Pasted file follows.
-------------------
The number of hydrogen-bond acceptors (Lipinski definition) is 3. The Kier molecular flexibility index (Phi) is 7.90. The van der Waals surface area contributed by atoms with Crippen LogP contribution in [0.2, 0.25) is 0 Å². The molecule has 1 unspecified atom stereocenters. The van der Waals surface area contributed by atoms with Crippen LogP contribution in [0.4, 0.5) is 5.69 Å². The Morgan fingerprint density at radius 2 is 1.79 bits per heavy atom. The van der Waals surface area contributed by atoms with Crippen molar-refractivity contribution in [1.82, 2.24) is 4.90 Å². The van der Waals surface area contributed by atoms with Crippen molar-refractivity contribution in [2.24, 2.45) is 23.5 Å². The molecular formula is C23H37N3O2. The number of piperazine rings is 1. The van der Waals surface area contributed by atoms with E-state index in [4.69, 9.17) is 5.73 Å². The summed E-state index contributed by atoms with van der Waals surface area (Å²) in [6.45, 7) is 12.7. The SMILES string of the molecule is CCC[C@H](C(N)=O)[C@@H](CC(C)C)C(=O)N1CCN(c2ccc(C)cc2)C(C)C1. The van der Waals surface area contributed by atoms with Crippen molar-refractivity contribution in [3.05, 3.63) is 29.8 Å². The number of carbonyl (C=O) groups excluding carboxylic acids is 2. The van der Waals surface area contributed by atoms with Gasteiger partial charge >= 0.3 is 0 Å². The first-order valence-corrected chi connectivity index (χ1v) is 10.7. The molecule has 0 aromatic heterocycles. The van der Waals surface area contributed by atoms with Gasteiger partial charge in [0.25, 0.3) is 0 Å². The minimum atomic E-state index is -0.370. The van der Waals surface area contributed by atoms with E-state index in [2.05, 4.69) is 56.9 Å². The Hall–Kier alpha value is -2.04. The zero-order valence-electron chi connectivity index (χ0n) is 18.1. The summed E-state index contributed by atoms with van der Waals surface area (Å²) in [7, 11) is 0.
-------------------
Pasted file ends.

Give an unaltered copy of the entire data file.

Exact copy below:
The number of hydrogen-bond acceptors (Lipinski definition) is 3. The Kier molecular flexibility index (Phi) is 7.90. The van der Waals surface area contributed by atoms with Crippen LogP contribution in [0.2, 0.25) is 0 Å². The molecule has 1 unspecified atom stereocenters. The van der Waals surface area contributed by atoms with Crippen LogP contribution in [0.4, 0.5) is 5.69 Å². The Morgan fingerprint density at radius 2 is 1.79 bits per heavy atom. The van der Waals surface area contributed by atoms with Crippen molar-refractivity contribution in [1.82, 2.24) is 4.90 Å². The van der Waals surface area contributed by atoms with Crippen molar-refractivity contribution in [2.24, 2.45) is 23.5 Å². The molecular formula is C23H37N3O2. The number of piperazine rings is 1. The van der Waals surface area contributed by atoms with E-state index in [4.69, 9.17) is 5.73 Å². The summed E-state index contributed by atoms with van der Waals surface area (Å²) in [6.45, 7) is 12.7. The SMILES string of the molecule is CCC[C@H](C(N)=O)[C@@H](CC(C)C)C(=O)N1CCN(c2ccc(C)cc2)C(C)C1. The van der Waals surface area contributed by atoms with Crippen molar-refractivity contribution in [3.05, 3.63) is 29.8 Å². The number of carbonyl (C=O) groups excluding carboxylic acids is 2. The van der Waals surface area contributed by atoms with Gasteiger partial charge >= 0.3 is 0 Å². The first-order valence-corrected chi connectivity index (χ1v) is 10.7. The molecule has 0 aromatic heterocycles. The van der Waals surface area contributed by atoms with Gasteiger partial charge in [0.25, 0.3) is 0 Å². The minimum atomic E-state index is -0.370. The van der Waals surface area contributed by atoms with E-state index in [2.05, 4.69) is 56.9 Å². The Hall–Kier alpha value is -2.04. The zero-order valence-electron chi connectivity index (χ0n) is 18.1. The summed E-state index contributed by atoms with van der Waals surface area (Å²) in [7, 11) is 0.